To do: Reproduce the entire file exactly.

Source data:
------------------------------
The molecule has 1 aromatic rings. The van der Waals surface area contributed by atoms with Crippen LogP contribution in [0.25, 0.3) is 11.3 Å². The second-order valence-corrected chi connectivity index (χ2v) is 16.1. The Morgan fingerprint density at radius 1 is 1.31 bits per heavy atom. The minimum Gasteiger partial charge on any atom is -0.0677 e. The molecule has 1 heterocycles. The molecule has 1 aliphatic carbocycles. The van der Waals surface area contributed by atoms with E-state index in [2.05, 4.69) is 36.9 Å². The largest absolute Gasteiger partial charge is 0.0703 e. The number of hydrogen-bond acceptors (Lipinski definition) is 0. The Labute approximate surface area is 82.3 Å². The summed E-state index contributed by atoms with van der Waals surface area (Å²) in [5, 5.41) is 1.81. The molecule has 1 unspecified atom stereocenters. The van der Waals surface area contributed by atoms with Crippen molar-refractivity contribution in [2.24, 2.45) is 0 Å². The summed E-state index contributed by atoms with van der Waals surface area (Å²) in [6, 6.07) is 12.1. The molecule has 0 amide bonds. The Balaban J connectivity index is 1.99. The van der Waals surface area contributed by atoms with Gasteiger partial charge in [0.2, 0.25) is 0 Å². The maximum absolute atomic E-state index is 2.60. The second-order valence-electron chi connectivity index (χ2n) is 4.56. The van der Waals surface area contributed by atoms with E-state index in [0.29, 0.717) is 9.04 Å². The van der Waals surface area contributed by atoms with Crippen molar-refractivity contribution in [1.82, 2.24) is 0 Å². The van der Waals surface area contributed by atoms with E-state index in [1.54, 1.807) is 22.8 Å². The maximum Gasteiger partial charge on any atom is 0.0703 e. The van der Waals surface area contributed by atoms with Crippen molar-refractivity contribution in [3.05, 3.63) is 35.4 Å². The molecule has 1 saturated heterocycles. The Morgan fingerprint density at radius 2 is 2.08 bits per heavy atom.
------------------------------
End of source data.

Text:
The molecule has 1 aromatic rings. The van der Waals surface area contributed by atoms with Crippen LogP contribution in [0.25, 0.3) is 11.3 Å². The second-order valence-corrected chi connectivity index (χ2v) is 16.1. The Morgan fingerprint density at radius 1 is 1.31 bits per heavy atom. The minimum Gasteiger partial charge on any atom is -0.0677 e. The molecule has 1 heterocycles. The molecule has 1 aliphatic carbocycles. The van der Waals surface area contributed by atoms with E-state index in [2.05, 4.69) is 36.9 Å². The largest absolute Gasteiger partial charge is 0.0703 e. The number of hydrogen-bond acceptors (Lipinski definition) is 0. The Labute approximate surface area is 82.3 Å². The summed E-state index contributed by atoms with van der Waals surface area (Å²) in [5, 5.41) is 1.81. The molecule has 1 unspecified atom stereocenters. The van der Waals surface area contributed by atoms with Crippen molar-refractivity contribution in [2.24, 2.45) is 0 Å². The summed E-state index contributed by atoms with van der Waals surface area (Å²) in [6, 6.07) is 12.1. The molecule has 0 amide bonds. The Balaban J connectivity index is 1.99. The van der Waals surface area contributed by atoms with Gasteiger partial charge in [0.2, 0.25) is 0 Å². The maximum absolute atomic E-state index is 2.60. The second-order valence-electron chi connectivity index (χ2n) is 4.56. The van der Waals surface area contributed by atoms with E-state index in [0.29, 0.717) is 9.04 Å². The van der Waals surface area contributed by atoms with Crippen molar-refractivity contribution in [1.82, 2.24) is 0 Å². The van der Waals surface area contributed by atoms with E-state index in [1.54, 1.807) is 22.8 Å². The maximum Gasteiger partial charge on any atom is 0.0703 e. The van der Waals surface area contributed by atoms with Crippen molar-refractivity contribution in [3.05, 3.63) is 35.4 Å². The molecule has 1 saturated heterocycles. The Morgan fingerprint density at radius 2 is 2.08 bits per heavy atom.